Maintaining access to an emergency fund or a source of adequate funds is part of any optimized financial health plan for those moments you never knew were coming. From staying afloat during dark economic clouds to paying off an unexpected medical or monthly bill, not only can an emergency fund assist your member in avoiding liquidating financial assets during times of market unpredictability, those allocated funds can contribute to keeping them or their family financially stable. Advise them to do all they can to save three-to-six months of living expenses in a protected account, even following those post-holiday, debt-heavy financial hangovers. 

There are, unfortunately, millions of Americans who remain underbanked and require the financial life raft that small dollar loans provide. Stuck in a financially unstable situation, they may be coming to the credit union movement from a very dark place. In early 2022, Pew Trusts reported that predatory payday loans cost four times more in states with minimal consumer protections than states with more. 

Improved access to digital small dollar loans like QCash’s Life Event Loan mobile platform is a cooperative solution of which members and consumers everywhere need to be made aware. From the immediacy of their mobile devices, members can apply for and have funds deposited into their account within 60 seconds with the help of QCash’s relational-decisioning AI engine. Members face any number of financial uncertainties and compromises, not only during the holiday season, but those mid-winter, budget-busting and unexpected emergencies that threaten to unravel their “new year, new me” financial health plans. Digital small dollar loans can help with those moments.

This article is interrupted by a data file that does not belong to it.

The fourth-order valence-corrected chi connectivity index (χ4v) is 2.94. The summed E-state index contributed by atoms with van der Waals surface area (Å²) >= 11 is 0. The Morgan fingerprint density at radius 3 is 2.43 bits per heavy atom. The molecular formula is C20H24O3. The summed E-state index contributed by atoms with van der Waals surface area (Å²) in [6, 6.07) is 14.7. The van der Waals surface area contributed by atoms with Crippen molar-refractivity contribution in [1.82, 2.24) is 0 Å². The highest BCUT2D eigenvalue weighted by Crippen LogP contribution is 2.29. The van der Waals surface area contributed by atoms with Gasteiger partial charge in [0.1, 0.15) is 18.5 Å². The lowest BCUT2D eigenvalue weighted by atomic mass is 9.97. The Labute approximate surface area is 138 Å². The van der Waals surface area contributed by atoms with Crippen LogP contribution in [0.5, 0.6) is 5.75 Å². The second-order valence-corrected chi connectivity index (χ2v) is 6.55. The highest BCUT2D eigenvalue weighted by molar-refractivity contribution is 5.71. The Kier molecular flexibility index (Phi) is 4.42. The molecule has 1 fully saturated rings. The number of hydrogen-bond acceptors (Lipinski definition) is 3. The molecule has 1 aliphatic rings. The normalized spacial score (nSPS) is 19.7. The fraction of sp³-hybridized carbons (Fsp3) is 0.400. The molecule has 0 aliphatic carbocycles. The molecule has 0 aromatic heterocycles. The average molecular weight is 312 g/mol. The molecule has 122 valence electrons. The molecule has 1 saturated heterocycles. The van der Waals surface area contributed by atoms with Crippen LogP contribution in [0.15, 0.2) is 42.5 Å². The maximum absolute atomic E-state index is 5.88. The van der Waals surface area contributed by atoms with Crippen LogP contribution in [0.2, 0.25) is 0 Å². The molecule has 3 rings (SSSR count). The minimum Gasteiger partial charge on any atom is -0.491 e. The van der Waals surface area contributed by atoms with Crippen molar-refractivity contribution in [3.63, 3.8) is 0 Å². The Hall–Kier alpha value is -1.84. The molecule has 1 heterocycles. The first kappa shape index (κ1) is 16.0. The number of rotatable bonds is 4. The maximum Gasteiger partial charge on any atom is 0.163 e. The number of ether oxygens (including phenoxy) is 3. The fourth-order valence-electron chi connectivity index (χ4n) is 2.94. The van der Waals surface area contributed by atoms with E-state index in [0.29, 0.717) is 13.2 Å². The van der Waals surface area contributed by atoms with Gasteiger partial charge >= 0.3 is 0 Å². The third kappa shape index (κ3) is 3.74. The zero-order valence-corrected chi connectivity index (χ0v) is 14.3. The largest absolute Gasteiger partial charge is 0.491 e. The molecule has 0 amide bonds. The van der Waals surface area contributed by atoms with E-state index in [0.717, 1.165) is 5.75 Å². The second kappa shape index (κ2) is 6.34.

1. Help your members conquer their debt

If your member is already practiced at controlling their debt, search for ways to consolidate it even further. For instance, if the member has a holiday bonus or year-end bounce, speak with them about perhaps adding that extra income to any high-interest balances they’re working to pay off. 

Afterwards, think about the benefits of consolidating any remaining debt the member still retains, which could assist in trading off various interest rates on a combination of outstanding loans for a lower rate on a single loan. Decreasing the number of loans your member carries can help streamline their financial life and soften their financial distress.

  1. Ensuring members are on track with financial goals

Are you members staying on track with their savings and investment goals? If your members have been temporarily thrown off the rails due to the effects of the recent bear market or any other factor, express to them your availability to help them get back up to speed on their journey to financial well-being.

Once again, if your member is all caught up on their goals, be proactive and discuss with them any new objectives they may wish to start working towards. Were they able to augment their contributions to their workplace retirement plan? How about their IRA? Don’t be afraid to help them level up even further to achieve peak financial performance.